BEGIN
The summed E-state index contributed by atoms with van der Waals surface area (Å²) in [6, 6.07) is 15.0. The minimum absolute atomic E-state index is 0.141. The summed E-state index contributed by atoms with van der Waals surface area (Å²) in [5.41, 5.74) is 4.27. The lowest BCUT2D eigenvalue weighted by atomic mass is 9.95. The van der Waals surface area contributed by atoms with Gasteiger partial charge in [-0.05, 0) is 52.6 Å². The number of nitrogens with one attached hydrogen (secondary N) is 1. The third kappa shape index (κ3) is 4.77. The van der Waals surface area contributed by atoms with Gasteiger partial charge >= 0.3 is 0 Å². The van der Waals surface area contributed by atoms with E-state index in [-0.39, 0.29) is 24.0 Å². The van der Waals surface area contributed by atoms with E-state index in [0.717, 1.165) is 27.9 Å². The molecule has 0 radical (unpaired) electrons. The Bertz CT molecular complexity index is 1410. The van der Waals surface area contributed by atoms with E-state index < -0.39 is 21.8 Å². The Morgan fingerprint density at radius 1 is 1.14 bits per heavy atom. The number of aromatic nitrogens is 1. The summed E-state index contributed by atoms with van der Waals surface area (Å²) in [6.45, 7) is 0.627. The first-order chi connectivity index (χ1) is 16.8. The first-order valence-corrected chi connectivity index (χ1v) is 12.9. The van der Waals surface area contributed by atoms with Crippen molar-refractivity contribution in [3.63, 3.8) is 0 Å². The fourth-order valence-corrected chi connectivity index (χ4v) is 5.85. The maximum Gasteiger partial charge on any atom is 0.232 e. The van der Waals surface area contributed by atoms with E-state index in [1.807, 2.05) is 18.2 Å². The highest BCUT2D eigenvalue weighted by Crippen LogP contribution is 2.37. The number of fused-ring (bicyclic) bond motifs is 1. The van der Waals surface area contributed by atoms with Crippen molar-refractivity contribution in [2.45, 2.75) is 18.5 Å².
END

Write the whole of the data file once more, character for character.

The summed E-state index contributed by atoms with van der Waals surface area (Å²) in [6, 6.07) is 15.0. The minimum absolute atomic E-state index is 0.141. The summed E-state index contributed by atoms with van der Waals surface area (Å²) in [5.41, 5.74) is 4.27. The lowest BCUT2D eigenvalue weighted by atomic mass is 9.95. The van der Waals surface area contributed by atoms with Gasteiger partial charge in [-0.05, 0) is 52.6 Å². The number of nitrogens with one attached hydrogen (secondary N) is 1. The third kappa shape index (κ3) is 4.77. The van der Waals surface area contributed by atoms with Gasteiger partial charge >= 0.3 is 0 Å². The van der Waals surface area contributed by atoms with E-state index in [-0.39, 0.29) is 24.0 Å². The van der Waals surface area contributed by atoms with E-state index in [0.717, 1.165) is 27.9 Å². The molecule has 0 radical (unpaired) electrons. The Bertz CT molecular complexity index is 1410. The van der Waals surface area contributed by atoms with E-state index < -0.39 is 21.8 Å². The Morgan fingerprint density at radius 1 is 1.14 bits per heavy atom. The number of aromatic nitrogens is 1. The summed E-state index contributed by atoms with van der Waals surface area (Å²) in [6.45, 7) is 0.627. The first-order chi connectivity index (χ1) is 16.8. The first-order valence-corrected chi connectivity index (χ1v) is 12.9. The van der Waals surface area contributed by atoms with Crippen molar-refractivity contribution in [3.63, 3.8) is 0 Å². The fourth-order valence-corrected chi connectivity index (χ4v) is 5.85. The maximum Gasteiger partial charge on any atom is 0.232 e. The van der Waals surface area contributed by atoms with E-state index in [1.807, 2.05) is 18.2 Å². The highest BCUT2D eigenvalue weighted by Crippen LogP contribution is 2.37. The number of fused-ring (bicyclic) bond motifs is 1. The van der Waals surface area contributed by atoms with Crippen molar-refractivity contribution in [2.45, 2.75) is 18.5 Å².